HOLKER Street welcomed some of the area's youngest footballing talents for a special week of coaching.

More than 50 youngsters, aged between five and 11, stepped out of the Crossbar and onto their own 'little Wembley' with Barrow AFC Community Sports.

The children spent a week taking part in drills, games and matches on the home of Barrow AFC ahead of the start of the National League season.

AFC Community Sports were able to take advantage of the first week of the school holidays coinciding with a scheduled gap in home pre-season games for the Bluebirds – although the match against Lancaster City did have to be moved from Giant Axe late in the day.

The dozens of keen footballers worked with coaches from the club on their skills, having fun playing on the same pitch as some of their heroes.

AFC Community Sports manager Craig Rutherford was pleased to see the children out on the Holker Street turf and having fun.

He said: “It's been fantastic, and I want to say a massive thanks to Andrew (Casson, AFC's managing director) and the ground-staff for letting us use it.

“I've always said that the children who come absolutely love playing on there, because it is like a little Wembley to them.

“It's a little bit more special having it on there. That's no disrespect to Furness College (where AFC are running football and multi-sports camps during the rest of the summer holidays), but just having it at the home of the Bluebirds for a Barrow AFC programme just has a special feeling for the children.

“They love coming down the tunnel to go out onto the pitch, and performing on that pitch.”

Rutherford and his team of coaches, including Brad Hubbold, Kane Fitch, Jamie Hodgson and Matty Taylor spent five days with the children at Holker Street.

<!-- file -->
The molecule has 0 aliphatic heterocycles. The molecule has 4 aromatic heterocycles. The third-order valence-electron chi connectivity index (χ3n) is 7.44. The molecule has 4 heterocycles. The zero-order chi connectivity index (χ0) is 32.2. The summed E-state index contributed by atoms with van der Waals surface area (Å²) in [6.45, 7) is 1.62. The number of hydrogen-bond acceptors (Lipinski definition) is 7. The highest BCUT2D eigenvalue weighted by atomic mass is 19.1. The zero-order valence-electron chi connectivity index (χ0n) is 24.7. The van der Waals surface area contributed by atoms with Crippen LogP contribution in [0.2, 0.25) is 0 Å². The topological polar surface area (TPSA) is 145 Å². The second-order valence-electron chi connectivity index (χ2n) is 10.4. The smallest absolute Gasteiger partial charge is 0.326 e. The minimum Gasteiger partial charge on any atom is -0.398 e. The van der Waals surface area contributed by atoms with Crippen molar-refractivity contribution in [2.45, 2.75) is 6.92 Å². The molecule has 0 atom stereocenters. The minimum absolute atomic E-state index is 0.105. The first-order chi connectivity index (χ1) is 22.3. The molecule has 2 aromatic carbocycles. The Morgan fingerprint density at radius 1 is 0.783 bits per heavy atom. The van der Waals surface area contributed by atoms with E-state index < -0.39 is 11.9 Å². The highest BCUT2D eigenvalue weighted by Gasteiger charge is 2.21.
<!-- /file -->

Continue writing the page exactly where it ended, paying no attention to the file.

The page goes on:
The format of the days saw them working on certain skills in the morning and carrying those skills forward into games in the afternoon.

Shooting practice on one morning saw the younger players trying to beat the coaches from close-range by hitting a static ball, having to pick out a place in the goal beyond the reach of the keeper.

The older children were given a more difficult challenge, with two balls rolled out to them, which they had to strike on target one at a time in a Wembley-style tournament that saw those who missed with both eliminated – and those children behind the goals who caught efforts which flew over the bar reinstated.

The coaches had some more unusual tasks to deal with as well, such as disentangling one player who had somehow tied his shoelace to his water bottle.

Rutherford was pleased with the flow of the coaching, which operated in a similar way as it would on the regular venue of the 3G pitch at Furness College, and he said: “We try to keep the weeks as consistent as we can.

“With each holiday programme, we theme each day, so they do certain skill in the morning and in the afternoon they try to put those skills into game situations so they cane practice what we've been preaching.

“There is a little bit more space on Holker Street, but other than that there is not much difference to what we can deliver.”